Get the full lesson, "The Work of Latter-day Saint Women: 'Unselfish Devotion to This Glorious Cause,'" from The Teachings of Joseph Fielding Smith at LDS.org.
Note: As the Church has said, the manual has been prepared as the primary source of lesson material. These supplements, from general conference addresses, are meant only as a complement to your study on this lesson's topic.
Supplement is from "The Moral Force of Women" by D. Todd Christofferson from the October 2013 General Conference.
"From age immemorial, societies have relied on the moral force of women. While certainly not the only positive influence at work in society, the moral foundation provided by women has proved uniquely beneficial to the common good. Perhaps, because it is pervasive, this contribution of women is often underappreciated. I wish to express gratitude for the influence of good women, identify some of the philosophies and trends that threaten women’s strength and standing, and voice a plea to women to cultivate the innate moral power within them.
Women bring with them into the world a certain virtue, a divine gift that makes them adept at instilling such qualities as faith, courage, empathy, and refinement in relationships and in cultures . . .
In all events, a mother can exert an influence unequaled by any other person in any other relationship. By the power of her example and teaching, her sons learn to respect womanhood and to incorporate discipline and high moral standards in their own lives. Her daughters learn to cultivate their own virtue and to stand up for what is right, again and again, however unpopular. A mother’s love and high expectations lead her children to act responsibly without excuses, to be serious about education and personal development, and to make ongoing contributions to the well-being of all around them. Elder Neal A. Maxwell once asked: “When the real history of mankind is fully disclosed, will it feature the echoes of gunfire or the shaping sound of lullabies? The great armistices made by military men or the peacemaking of women in homes and in neighborhoods? Will what happened in cradles and kitchens prove to be more controlling than what happened in congresses?”
Most sacred is a woman’s role in the creation of life. We know that our physical bodies have a divine origin4 and that we must experience both a physical birth and a spiritual rebirth to reach the highest realms in God’s celestial kingdom.Thus, women play an integral part (sometimes at the risk of their own lives) in God’s work and glory “to bring to pass the immortality and eternal life of man.”6 As grandmothers, mothers, and role models, women have been the guardians of the wellspring of life, teaching each generation the importance of sexual purity—of chastity before marriage and fidelity within marriage. In this way, they have been a civilizing influence in society; they have brought out the best in men; they have perpetuated wholesome environments in which to raise secure and healthy children.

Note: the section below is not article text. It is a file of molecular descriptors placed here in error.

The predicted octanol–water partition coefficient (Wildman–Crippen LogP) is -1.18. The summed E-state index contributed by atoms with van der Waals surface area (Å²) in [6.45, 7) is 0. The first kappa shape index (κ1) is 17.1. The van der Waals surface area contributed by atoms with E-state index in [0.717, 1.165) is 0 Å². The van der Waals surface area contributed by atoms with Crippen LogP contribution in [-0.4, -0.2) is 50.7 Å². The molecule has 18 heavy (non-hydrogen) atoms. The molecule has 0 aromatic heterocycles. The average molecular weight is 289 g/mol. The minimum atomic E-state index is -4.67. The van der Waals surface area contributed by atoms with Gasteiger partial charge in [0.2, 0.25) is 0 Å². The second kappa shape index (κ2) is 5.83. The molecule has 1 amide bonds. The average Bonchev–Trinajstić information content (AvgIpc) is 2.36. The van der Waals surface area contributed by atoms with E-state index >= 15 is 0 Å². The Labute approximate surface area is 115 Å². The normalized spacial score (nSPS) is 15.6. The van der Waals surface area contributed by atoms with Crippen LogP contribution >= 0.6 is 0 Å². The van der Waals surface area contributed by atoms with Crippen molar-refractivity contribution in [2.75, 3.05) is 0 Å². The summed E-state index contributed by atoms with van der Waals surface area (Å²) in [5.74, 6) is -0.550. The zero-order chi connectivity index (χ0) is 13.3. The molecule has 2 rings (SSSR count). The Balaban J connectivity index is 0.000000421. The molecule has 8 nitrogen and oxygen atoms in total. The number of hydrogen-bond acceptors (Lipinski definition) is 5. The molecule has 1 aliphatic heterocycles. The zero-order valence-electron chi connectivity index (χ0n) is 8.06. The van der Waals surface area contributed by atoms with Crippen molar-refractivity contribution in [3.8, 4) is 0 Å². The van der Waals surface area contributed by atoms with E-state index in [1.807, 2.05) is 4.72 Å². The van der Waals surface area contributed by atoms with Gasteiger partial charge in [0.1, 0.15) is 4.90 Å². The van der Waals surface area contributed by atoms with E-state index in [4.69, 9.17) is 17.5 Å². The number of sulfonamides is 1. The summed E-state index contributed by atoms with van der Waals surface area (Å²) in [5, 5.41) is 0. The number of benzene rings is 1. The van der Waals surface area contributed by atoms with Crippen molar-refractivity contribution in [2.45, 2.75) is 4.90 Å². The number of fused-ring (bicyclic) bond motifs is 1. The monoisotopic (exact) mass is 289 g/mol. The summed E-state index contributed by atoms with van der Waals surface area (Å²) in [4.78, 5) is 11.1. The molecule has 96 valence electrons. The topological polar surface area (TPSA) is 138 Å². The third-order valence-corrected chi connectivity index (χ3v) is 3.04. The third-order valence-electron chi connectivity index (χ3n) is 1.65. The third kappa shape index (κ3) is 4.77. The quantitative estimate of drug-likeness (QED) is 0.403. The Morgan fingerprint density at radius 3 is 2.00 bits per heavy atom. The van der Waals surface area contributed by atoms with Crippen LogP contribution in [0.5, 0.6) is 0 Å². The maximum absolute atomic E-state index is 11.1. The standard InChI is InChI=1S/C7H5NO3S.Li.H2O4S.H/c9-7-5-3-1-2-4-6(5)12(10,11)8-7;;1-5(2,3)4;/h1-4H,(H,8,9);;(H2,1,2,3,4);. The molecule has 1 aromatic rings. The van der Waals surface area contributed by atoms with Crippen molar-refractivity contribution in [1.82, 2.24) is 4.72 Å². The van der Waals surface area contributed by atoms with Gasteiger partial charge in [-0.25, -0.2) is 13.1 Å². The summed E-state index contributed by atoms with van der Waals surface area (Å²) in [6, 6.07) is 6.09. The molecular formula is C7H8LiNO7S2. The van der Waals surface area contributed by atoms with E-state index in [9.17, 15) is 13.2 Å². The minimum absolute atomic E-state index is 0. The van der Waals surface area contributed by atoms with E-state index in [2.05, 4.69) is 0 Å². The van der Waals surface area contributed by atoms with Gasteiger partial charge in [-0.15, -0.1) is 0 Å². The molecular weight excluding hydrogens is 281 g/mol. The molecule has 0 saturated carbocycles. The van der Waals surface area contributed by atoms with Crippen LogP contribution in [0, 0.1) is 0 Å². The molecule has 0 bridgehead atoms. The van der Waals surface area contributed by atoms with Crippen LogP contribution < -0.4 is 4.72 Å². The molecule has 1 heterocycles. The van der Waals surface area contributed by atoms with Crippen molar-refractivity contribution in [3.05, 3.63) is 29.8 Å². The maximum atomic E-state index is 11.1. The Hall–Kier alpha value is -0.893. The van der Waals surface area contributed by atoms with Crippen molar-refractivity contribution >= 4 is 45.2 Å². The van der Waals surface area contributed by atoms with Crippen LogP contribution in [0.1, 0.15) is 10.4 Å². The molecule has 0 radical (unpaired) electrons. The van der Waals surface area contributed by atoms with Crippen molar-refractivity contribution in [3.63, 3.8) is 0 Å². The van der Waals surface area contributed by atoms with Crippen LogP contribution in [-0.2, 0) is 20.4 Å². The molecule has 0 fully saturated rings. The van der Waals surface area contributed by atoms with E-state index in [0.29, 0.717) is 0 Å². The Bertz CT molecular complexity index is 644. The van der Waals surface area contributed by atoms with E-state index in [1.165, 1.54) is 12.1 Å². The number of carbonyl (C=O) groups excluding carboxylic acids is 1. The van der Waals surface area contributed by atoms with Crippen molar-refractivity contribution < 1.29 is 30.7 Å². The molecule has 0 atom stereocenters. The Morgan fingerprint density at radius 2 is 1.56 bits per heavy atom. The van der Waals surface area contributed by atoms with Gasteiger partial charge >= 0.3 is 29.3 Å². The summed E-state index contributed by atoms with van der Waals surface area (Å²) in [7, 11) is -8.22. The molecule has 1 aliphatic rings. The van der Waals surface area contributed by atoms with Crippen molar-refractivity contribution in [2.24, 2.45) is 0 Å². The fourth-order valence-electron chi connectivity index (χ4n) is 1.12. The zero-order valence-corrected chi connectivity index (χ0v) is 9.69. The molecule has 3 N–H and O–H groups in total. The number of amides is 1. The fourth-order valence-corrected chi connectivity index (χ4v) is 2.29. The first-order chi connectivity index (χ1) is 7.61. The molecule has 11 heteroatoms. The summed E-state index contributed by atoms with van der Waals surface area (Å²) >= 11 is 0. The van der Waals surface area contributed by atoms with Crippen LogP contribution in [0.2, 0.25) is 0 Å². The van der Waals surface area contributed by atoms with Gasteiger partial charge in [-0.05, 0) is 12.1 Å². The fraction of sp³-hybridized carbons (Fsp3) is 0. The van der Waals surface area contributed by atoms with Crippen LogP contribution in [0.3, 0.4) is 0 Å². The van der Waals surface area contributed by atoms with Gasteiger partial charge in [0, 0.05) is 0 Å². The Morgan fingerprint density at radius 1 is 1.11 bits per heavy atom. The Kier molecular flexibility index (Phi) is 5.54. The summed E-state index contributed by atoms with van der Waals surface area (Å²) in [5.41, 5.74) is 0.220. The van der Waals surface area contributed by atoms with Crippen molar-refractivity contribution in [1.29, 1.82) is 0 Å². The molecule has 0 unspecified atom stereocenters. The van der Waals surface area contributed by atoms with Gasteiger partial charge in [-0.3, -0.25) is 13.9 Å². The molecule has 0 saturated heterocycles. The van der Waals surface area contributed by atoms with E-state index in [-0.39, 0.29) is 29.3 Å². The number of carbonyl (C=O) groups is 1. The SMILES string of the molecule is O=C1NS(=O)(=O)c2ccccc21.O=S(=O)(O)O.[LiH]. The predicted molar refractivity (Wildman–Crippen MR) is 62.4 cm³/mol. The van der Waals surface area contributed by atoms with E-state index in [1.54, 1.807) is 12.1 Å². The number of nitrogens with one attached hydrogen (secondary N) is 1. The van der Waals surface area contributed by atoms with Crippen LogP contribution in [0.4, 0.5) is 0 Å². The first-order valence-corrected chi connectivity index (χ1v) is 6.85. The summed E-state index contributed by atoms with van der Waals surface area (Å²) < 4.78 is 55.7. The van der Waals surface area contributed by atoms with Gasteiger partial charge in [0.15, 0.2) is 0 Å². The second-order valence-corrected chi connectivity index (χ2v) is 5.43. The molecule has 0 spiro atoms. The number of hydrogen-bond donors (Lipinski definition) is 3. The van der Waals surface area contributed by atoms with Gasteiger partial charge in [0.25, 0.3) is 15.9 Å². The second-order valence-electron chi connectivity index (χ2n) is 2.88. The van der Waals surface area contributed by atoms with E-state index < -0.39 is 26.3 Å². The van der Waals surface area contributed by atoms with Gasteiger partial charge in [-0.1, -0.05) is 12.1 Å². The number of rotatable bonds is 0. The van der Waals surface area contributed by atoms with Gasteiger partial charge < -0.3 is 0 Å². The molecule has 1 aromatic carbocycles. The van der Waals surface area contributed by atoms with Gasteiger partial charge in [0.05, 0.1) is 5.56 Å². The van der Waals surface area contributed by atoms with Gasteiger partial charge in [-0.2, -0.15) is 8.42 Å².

Sisters, I don’t want to overpraise you as we sometimes do in Mother’s Day talks that make you cringe. You don’t have to be perfect; I don’t claim that you are (with one possible exception who is sitting nearby at the moment). What I mean to say is that whether you are single or married, whether you have borne children or not, whether you are old, young, or in between, your moral authority is vital, and perhaps we have begun to take it and you for granted. Certainly there are trends and forces at work that would weaken and even eliminate your influence, to the great detriment of individuals, families, and society at large. Let me mention three as a caution and a warning . . .
My plea to women and girls today is to protect and cultivate the moral force that is within you. Preserve that innate virtue and the unique gifts you bring with you into the world. Your intuition is to do good and to be good, and as you follow the Holy Spirit, your moral authority and influence will grow. To the young women I say, don’t lose that moral force even before you have it in full measure. Take particular care that your language is clean, not coarse; that your dress reflects modesty, not vanity; and that your conduct manifests purity, not promiscuity. You cannot lift others to virtue on the one hand if you are entertaining vice on the other.